While synthetic workloads do a great job of testing the underlying technology and reporting easy to understand results, they aren’t always indicative of how the drive will be used by the end user. Workloads that simulate enterprise environments try to bridge that gap without being overly complex.
The database profile is 8K transfers, and 67% percent of operations are reads.
The mixed workload in our database profile caused the SM843 some issues at lower queue depths. Once we reached a queue depth of 32, the S3500 and SM843 were almost identical
The fileserver profile is based on an 80% read/20% write mix. Its made up of blocksizes from 512 to 64K, each making up a different percentage of the access pattern.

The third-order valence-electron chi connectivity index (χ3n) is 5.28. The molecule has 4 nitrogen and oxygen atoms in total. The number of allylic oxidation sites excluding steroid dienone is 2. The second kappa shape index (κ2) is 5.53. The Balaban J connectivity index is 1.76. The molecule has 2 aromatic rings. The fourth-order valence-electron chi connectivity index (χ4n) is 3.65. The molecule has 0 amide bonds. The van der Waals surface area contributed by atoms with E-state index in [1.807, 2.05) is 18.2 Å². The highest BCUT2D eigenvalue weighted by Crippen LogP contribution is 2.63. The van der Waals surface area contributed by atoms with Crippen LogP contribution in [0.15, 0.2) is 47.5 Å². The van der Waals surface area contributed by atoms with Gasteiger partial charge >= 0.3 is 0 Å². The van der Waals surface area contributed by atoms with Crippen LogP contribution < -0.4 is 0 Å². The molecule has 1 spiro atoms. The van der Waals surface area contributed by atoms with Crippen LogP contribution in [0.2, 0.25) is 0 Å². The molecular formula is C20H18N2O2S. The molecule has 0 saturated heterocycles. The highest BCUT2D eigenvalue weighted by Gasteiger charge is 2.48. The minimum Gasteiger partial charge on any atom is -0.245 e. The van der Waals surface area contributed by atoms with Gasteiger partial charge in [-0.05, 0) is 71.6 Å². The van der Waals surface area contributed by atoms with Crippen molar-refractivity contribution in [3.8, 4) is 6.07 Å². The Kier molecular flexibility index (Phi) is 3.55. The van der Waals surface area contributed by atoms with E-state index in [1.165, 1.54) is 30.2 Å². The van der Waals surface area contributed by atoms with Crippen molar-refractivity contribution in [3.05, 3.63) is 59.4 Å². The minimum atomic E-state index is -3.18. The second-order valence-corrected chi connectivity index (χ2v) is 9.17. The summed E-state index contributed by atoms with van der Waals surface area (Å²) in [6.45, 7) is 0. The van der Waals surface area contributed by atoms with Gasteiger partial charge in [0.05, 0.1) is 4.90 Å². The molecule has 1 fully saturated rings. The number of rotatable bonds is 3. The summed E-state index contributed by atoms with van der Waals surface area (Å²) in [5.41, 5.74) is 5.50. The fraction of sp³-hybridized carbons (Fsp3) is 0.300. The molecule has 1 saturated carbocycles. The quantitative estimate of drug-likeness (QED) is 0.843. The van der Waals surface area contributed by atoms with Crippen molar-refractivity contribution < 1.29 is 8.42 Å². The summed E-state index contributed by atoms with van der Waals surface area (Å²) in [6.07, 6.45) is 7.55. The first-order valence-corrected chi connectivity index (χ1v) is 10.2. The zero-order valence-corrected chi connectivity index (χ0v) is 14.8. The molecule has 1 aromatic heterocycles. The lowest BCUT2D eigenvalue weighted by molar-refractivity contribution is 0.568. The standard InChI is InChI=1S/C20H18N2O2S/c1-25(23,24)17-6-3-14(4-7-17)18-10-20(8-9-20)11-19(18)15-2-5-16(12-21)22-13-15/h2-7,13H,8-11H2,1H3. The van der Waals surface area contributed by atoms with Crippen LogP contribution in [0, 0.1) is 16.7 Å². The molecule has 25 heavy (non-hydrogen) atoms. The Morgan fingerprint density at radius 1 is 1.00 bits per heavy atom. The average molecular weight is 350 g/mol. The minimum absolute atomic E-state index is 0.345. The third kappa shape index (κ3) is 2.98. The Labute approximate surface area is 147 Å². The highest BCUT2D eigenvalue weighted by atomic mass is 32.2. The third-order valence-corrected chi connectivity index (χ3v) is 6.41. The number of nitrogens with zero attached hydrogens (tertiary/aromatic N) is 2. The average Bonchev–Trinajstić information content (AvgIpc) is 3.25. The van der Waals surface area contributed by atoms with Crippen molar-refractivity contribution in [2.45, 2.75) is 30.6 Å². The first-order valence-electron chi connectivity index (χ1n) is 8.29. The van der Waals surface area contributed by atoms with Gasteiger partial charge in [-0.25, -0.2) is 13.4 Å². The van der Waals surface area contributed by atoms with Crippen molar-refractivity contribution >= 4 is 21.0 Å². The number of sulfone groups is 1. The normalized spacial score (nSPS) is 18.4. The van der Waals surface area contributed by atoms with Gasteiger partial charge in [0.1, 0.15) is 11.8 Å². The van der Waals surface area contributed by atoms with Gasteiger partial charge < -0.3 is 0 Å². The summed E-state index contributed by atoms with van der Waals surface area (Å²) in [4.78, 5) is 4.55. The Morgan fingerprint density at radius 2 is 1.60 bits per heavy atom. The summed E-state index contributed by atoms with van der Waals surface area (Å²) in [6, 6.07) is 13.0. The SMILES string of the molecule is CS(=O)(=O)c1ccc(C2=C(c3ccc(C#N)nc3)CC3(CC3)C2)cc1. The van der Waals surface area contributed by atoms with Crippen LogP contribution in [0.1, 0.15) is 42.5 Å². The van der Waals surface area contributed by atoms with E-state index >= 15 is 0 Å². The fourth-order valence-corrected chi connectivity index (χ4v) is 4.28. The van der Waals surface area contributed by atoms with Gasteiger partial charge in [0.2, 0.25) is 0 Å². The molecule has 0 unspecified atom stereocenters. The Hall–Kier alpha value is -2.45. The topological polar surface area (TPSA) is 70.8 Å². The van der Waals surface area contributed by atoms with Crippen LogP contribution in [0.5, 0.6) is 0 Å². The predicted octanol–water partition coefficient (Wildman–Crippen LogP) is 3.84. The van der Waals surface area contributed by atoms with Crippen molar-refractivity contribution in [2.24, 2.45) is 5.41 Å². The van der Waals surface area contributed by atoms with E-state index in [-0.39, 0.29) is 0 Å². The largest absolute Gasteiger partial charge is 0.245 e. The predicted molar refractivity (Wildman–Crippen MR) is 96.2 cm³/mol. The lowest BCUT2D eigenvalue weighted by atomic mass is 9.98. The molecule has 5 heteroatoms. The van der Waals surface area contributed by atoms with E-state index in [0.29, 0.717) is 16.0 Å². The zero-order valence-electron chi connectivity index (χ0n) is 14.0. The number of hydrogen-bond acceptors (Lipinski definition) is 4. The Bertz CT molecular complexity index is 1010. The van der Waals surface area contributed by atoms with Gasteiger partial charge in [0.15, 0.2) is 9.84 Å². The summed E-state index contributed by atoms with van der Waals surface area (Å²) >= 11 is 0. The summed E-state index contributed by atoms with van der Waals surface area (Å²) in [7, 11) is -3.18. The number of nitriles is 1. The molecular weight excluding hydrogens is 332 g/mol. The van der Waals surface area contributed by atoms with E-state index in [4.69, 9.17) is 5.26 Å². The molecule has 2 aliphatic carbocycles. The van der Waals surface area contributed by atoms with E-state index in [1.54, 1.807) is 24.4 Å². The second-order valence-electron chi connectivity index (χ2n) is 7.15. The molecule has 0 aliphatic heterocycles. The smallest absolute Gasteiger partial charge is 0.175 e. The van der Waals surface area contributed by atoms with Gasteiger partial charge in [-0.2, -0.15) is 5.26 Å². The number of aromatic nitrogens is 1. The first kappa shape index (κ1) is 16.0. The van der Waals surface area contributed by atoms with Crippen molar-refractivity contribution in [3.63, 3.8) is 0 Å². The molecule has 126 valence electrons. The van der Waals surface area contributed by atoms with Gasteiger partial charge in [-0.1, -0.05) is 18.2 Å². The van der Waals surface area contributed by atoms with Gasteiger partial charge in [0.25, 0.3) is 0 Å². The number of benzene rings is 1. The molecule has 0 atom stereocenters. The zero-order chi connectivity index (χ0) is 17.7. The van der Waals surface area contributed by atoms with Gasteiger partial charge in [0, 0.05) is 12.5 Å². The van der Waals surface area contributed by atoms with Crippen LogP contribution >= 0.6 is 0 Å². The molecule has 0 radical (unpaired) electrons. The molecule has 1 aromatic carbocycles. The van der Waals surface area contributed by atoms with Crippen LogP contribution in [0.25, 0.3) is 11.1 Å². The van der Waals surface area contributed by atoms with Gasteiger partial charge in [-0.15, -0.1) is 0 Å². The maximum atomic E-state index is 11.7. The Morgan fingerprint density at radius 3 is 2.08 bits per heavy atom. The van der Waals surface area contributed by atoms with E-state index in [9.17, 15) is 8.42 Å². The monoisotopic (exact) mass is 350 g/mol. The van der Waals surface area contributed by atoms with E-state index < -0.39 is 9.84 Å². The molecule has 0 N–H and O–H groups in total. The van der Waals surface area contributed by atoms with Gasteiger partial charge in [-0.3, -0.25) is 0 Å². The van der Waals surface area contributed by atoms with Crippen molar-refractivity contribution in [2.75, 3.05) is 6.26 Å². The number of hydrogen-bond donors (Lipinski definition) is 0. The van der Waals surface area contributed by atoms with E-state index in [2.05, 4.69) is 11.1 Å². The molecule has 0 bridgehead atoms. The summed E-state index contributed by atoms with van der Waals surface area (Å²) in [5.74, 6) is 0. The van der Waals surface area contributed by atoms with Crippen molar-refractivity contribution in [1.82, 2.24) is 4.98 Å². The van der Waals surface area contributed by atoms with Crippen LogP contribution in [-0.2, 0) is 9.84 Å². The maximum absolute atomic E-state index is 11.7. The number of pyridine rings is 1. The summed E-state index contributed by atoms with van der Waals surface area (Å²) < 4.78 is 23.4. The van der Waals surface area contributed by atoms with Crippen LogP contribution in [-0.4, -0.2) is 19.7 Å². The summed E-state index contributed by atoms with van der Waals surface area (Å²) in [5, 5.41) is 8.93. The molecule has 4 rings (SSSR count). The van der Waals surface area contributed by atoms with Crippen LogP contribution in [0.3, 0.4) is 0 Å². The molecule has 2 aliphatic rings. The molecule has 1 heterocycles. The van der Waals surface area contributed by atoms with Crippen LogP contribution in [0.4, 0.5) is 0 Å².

The pattern is: 512 bytes=10%, 1k=5%,2k=5%, 4k=60%, 8k=2%, 16k=4%, 32k=4%, 64k=10%.
We got an almost identical results with our fileserver workload. The S3500 dominated the SM843, and kept close to the S3700 until the queue depth reached 32.
The webserver profile is similar to the fileserver profile, but has some additional 128K and 512K accesses thrown in for good measure. Additionally, the profile is 100% read.
While the S3500 actually scored better than the S3700, it still wasn’t enough to match the SM843. Considering the workload, this should come as no surprise. Without writes to get in its way, the SM843 won going away.